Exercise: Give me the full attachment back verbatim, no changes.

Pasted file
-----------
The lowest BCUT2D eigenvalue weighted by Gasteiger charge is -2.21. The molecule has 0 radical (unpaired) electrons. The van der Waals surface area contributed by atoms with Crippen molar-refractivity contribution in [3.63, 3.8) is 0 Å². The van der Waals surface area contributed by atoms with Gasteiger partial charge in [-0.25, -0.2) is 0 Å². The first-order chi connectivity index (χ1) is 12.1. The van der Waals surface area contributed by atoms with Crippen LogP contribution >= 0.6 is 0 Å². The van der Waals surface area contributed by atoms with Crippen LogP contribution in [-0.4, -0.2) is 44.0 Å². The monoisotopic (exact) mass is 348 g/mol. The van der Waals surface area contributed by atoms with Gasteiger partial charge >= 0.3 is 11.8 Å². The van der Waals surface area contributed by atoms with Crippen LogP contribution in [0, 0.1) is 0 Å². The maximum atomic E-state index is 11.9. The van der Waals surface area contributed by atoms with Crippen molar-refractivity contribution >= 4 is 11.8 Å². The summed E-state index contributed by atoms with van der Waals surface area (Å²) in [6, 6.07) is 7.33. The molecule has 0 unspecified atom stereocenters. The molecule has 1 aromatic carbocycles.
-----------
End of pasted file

The lowest BCUT2D eigenvalue weighted by Gasteiger charge is -2.21. The molecule has 0 radical (unpaired) electrons. The van der Waals surface area contributed by atoms with Crippen molar-refractivity contribution in [3.63, 3.8) is 0 Å². The van der Waals surface area contributed by atoms with Gasteiger partial charge in [-0.25, -0.2) is 0 Å². The first-order chi connectivity index (χ1) is 12.1. The van der Waals surface area contributed by atoms with Crippen LogP contribution >= 0.6 is 0 Å². The van der Waals surface area contributed by atoms with Crippen LogP contribution in [-0.4, -0.2) is 44.0 Å². The monoisotopic (exact) mass is 348 g/mol. The van der Waals surface area contributed by atoms with Gasteiger partial charge >= 0.3 is 11.8 Å². The van der Waals surface area contributed by atoms with Crippen LogP contribution in [0, 0.1) is 0 Å². The maximum atomic E-state index is 11.9. The van der Waals surface area contributed by atoms with Crippen molar-refractivity contribution >= 4 is 11.8 Å². The summed E-state index contributed by atoms with van der Waals surface area (Å²) in [6, 6.07) is 7.33. The molecule has 0 unspecified atom stereocenters. The molecule has 1 aromatic carbocycles.